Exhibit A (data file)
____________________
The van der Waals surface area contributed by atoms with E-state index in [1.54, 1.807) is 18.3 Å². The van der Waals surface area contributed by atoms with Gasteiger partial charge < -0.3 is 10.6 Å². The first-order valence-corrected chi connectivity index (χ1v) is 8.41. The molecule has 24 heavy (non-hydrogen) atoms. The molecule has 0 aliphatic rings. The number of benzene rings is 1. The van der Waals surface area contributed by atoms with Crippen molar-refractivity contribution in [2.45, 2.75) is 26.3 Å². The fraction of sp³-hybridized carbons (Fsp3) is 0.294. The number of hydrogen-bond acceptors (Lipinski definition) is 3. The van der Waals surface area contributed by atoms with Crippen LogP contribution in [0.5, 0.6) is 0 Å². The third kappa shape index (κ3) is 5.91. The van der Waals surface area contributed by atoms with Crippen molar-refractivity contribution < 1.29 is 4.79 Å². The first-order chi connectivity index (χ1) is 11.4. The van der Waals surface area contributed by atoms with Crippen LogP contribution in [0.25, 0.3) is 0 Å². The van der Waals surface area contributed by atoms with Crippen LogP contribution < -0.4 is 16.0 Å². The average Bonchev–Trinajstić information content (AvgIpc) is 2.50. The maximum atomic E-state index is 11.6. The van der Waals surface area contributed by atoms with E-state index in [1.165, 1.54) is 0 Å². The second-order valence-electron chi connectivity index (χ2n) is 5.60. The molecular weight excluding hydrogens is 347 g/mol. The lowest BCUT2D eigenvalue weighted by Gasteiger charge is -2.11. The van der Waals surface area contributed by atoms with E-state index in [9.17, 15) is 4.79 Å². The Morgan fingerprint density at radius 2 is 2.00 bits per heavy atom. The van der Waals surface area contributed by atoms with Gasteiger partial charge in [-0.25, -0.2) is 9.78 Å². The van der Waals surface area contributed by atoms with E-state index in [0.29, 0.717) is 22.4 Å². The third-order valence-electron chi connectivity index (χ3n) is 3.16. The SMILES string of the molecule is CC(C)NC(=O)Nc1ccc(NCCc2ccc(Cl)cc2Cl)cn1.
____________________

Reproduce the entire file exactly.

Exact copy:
The van der Waals surface area contributed by atoms with E-state index in [1.54, 1.807) is 18.3 Å². The van der Waals surface area contributed by atoms with Gasteiger partial charge < -0.3 is 10.6 Å². The first-order valence-corrected chi connectivity index (χ1v) is 8.41. The molecule has 24 heavy (non-hydrogen) atoms. The molecule has 0 aliphatic rings. The number of benzene rings is 1. The van der Waals surface area contributed by atoms with Crippen molar-refractivity contribution in [2.45, 2.75) is 26.3 Å². The fraction of sp³-hybridized carbons (Fsp3) is 0.294. The number of hydrogen-bond acceptors (Lipinski definition) is 3. The van der Waals surface area contributed by atoms with Crippen LogP contribution in [0.5, 0.6) is 0 Å². The third kappa shape index (κ3) is 5.91. The van der Waals surface area contributed by atoms with Crippen molar-refractivity contribution < 1.29 is 4.79 Å². The first-order chi connectivity index (χ1) is 11.4. The van der Waals surface area contributed by atoms with Crippen LogP contribution in [0.25, 0.3) is 0 Å². The van der Waals surface area contributed by atoms with Crippen LogP contribution < -0.4 is 16.0 Å². The average Bonchev–Trinajstić information content (AvgIpc) is 2.50. The maximum atomic E-state index is 11.6. The van der Waals surface area contributed by atoms with E-state index in [1.165, 1.54) is 0 Å². The second-order valence-electron chi connectivity index (χ2n) is 5.60. The molecular weight excluding hydrogens is 347 g/mol. The lowest BCUT2D eigenvalue weighted by Gasteiger charge is -2.11. The van der Waals surface area contributed by atoms with E-state index in [9.17, 15) is 4.79 Å². The Morgan fingerprint density at radius 2 is 2.00 bits per heavy atom. The van der Waals surface area contributed by atoms with Gasteiger partial charge in [-0.25, -0.2) is 9.78 Å². The van der Waals surface area contributed by atoms with E-state index in [0.29, 0.717) is 22.4 Å². The third-order valence-electron chi connectivity index (χ3n) is 3.16. The SMILES string of the molecule is CC(C)NC(=O)Nc1ccc(NCCc2ccc(Cl)cc2Cl)cn1.